Chief constables are considering for the first time whether every frontline officer should be armed with a Taser.
They fear soaring street violence and no end in sight to the threat of further terrorist strikes means officers need a stun gun to protect themselves.
One leader called for a ‘national discussion’ on whether the US-made weapons should be standard issue alongside handcuffs, a metal baton and CS spray.
Campaigners are calling for all frontline police officers in Britain to be armed with Tasers in a bid to protect the streets from rising crime
Lucy D’Orsi, who is responsible for Taser use nationwide, said it is a ‘vital option for the future’, adding ‘we need to start having a debate.’
She is supported by the Police Federation which has been campaigning for years to make the weapons more widely available.
But critics warned forces risk a ‘seismic shift’ in the nature of British policing that could lower standards and put lives in danger.
And senior advisors are concerned any move could backfire if officers are barred from patrolling if they fail to meet exacting Taser training standards.
Deputy Assistant Commissioner D’Orsi, of the Metropolitan Police, said the discussion should take place ‘in the next five years.’
She said: ‘It is a question, nothing more, should this be something we consider in the future? And if it is, what are all the things we need to consider?
‘I do not want this to be seen as a back door way of arming the police service. Taser should be an option for people, but it is the last option and it is there to save lives.
A police sergeant in the West Midlands tests out the new X2 two-shot Tasers, which were introduced in August to replace the previous X26 model
‘I don’t know what the answer is but I want us to have a debate and that debate will take a long time as there are a lot of factors to it.’
She added: ‘It must be a sensible, constructive and thoughtful debate. My initial thoughts are this is a really vital option for the future.’
Her comments signal the latest shift towards the wider roll-out of Tasers just months after a new X2 two-shot version was approved.
The state-of-the-art weapon carries two cartridges giving officers a back-up shot, or even the opportunity to take down two suspects, if necessary.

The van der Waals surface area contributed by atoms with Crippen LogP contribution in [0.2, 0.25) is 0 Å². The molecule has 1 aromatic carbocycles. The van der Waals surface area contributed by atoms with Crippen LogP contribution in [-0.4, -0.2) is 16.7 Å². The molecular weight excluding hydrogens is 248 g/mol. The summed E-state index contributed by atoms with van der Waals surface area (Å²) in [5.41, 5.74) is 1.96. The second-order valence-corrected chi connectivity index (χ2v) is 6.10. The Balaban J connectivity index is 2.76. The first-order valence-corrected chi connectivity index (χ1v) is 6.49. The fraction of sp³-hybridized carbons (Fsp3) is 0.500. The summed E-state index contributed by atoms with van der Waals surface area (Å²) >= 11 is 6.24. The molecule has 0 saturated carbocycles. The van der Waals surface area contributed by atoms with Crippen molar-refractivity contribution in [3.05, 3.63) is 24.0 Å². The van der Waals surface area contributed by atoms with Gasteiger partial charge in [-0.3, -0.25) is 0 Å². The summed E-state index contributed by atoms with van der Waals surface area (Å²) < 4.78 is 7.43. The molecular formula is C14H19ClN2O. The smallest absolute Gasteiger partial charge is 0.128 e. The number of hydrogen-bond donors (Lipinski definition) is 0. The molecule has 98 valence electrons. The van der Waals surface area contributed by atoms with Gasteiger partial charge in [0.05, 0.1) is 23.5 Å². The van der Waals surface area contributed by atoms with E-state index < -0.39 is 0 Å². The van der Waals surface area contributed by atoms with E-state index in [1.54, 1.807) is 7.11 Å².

Police chiefs will be able to hand Tasers to probationary officers – those with fewer than two years’ experience – in the New Year.
And they are also discussing whether volunteer special constables should also be allowed as they face the same dangers as paid colleagues.
Tasers are a type of electroshock weapon which fire two small dart-like electrodes that disrupt the voluntary control of muscles to cause neuromuscular incapacitation
Speaking to an audience of Taser specialists from around the world, Mrs D’Orsi said Taser has a ‘firm place in the future of policing.’
But she warned that rolling out the weapon to tens of thousands more officers would inevitably come at ‘significant cost’.
Asked about arming rookie officers, she said it is ‘bizarre’ some officers are prevented from using Taser because of a ‘point in time’.
‘We want to move from a time-based criteria to a competency-based selection,’ she said. ‘We hope to see this employed across the country in the New Year.’
Earlier this year the Metropolitan Police announced it will equip a further 1,867 officers to use Taser, meaning one in five officers have the weapon.
The Police Federation has urged the Home Secretary to make cash available to allow other forces to follow suit.
One survey found an overwhelming majority of officers (82%) support issuing Taser to all those on the frontline.
The Metropolitan Police announced earlier this year that it will equip an additional 1,867 officers with Tasers, increasing the number of officers carrying the weapon to one in five
But campaigners are concerned that it may be necessary to lower standards if the weapons are to be carried by all officers.
They fear that officers may rush to use Tasers to tackle suspects before exhausting every other option to resolve confrontations without violence.
Oliver Feeley-Sprague, of Amnesty International, said arming all officers with Taser risks changing the face of British policing.
He said: ‘It would represent a seismic shift towards arming the police and would inevitably lead to an increase in the misuse Tasers, with potentially fatal consequences.
‘As a specialist tool, used by specialist officers, it can help save lives and resolve life threatening situations more safely.
‘But it also a weapon that can kill and clearly does inflict extreme pain when used inappropriately by poorly trained officers.
‘By re-classifying it as an officer safety device, it would become mandatory for all police officers to carry one and it would be impossible to restrict its use to life threatening incidents.’